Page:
Dvorak emphasizes that both the bribery and tax evasion offenses and the fraudulent hiring scheme, in his words, “involved the same victims (the public).” We agree with the Government's observation that, “[a]t that level of generality, virtually all offenses emanating from the Sheriff's Office could be deemed ‘related’ to one another,” since the vast majority of public corruption crimes by a high-ranking official within the Sheriff's Department would harm “the public.” Finally, Dvorak argues that, because the fraudulent hiring scheme and the bribery/tax evasion offenses both occurred during the same period of time and at the same office (the Cook County Sheriff's Office), we should view them as a single crime. However, because the offenses did not involve a similar plan, intent, or execution as pointed out above, we fail to see how this transforms unrelated criminal activity into a single crime. In sum, the facts set forth in the report of Dvorak's previous appeal, at 41 F.3d 1215, when compared with the record before us in the instant case, reveal that the bribery and tax evasion offenses and the fraudulent hiring scheme are two separate and distinct examples of Dvorak's corrupt activities while in office, and were thus properly treated by the sentencing judge as unrelated crimes.
1. See United States v. Dvorak, 41 F.3d 1215 (7th Cir.1994).
2. The Assistant U.S. Attorney, who stated that he had read the transcript of Dvorak's initial sentencing hearing, made this representation to the court at the time of sentencing in the present case, and Dvorak did not challenge that representation.
3. Throughout this opinion the hiring of ghost payrollers and unqualified individuals will be referred to collectively as the “fraudulent hiring scheme.”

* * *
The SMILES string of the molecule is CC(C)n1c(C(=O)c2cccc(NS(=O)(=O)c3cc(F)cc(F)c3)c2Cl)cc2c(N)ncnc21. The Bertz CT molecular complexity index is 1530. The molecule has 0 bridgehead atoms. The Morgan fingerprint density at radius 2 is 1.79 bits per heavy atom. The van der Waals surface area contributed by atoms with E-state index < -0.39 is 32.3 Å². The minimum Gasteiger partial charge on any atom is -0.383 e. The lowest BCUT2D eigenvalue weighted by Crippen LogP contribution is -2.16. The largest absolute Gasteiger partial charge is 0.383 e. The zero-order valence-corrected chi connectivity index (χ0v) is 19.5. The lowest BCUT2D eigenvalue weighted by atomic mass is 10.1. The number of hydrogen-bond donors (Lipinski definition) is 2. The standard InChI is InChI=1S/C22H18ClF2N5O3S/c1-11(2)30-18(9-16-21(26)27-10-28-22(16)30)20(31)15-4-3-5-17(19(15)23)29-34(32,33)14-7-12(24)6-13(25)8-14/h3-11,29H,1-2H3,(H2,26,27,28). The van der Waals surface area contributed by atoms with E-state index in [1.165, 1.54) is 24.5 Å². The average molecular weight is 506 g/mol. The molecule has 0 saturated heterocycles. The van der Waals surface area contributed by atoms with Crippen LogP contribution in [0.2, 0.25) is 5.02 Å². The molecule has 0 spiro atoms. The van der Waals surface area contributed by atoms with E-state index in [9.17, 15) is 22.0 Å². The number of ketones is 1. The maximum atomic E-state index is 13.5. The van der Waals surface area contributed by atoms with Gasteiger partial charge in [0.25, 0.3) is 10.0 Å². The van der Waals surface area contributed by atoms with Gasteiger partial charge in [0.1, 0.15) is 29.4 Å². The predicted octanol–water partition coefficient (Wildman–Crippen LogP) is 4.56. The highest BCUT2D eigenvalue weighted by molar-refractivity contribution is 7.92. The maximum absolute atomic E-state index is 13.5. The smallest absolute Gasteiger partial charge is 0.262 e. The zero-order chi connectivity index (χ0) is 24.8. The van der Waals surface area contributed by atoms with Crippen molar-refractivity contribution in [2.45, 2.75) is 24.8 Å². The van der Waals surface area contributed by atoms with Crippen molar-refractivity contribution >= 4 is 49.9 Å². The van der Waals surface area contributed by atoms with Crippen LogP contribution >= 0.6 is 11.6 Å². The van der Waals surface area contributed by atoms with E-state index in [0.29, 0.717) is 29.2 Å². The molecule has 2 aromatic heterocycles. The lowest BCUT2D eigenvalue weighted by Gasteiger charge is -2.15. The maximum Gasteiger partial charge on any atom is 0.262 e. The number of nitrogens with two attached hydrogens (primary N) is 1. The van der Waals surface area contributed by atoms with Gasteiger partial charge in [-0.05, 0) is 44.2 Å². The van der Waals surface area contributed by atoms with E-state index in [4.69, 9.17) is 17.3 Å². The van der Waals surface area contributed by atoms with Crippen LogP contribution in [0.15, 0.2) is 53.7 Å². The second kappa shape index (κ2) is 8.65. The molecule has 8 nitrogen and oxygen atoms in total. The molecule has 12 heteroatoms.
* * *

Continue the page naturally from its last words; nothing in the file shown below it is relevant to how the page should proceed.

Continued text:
4. In 1994, Hogan pleaded guilty to charges stemming from this scheme, and his sentence was upheld in United States v. Hogan, 54 F.3d 336 (7th Cir.1995).
5. Dvorak does not challenge the calculation of his adjusted offense level on appeal.
6. The indictment in the bribery and tax evasion case alleged that Dvorak had accepted the use of eight free automobiles from individuals who sought to receive contracts to provide vehicles to the Sheriff's office, and also alleged that Dvorak accepted a gold Rolex watch valued at $8000 from a deputy sheriff, who sought to achieve job security with the purchase and delivery of the watch.
7. The mail fraud statute which Dvorak was charged with violating provides for a maximum sentence of 60 months. See 18 U.S.C. § 1341.
8. Application Note 10 authorizes an upward departure where the harm caused by the fraud cannot be adequately measured simply by examining the financial loss. It cites six examples of when such a departure would be warranted. The district court relied on example (a), which applies when “a primary objective of the fraud was non-monetary; or the fraud caused or risked reasonably foreseeable, substantial non-monetary harm,” and example (e), where “the offense caused a loss of confidence in an important institution.”
9. Dvorak alleges that charging him in separate counts would be “the usual practice,” but nowhere offers any support or proof for this assertion.
10. Of course, as we will discuss further infra, Dvorak has no one but himself to blame for the fact that, at the time he was sentenced in this case, he was serving a prior sentence for the bribery and tax evasion charges he had pleaded guilty to in 1994. As the Government's lawyer advised the court, when Dvorak pleaded guilty to the bribery and tax evasion charges, he “stated that he [had then] admitted all the illegal conduct in which he'd ever engaged.” Tr.8. Now, two years thereafter, he admits to “a massive ghost payrolling and hiring scheme.” Id. (emphasis added). Dvorak obviously did not admit all of his illegal conduct when pleading guilty in 1994.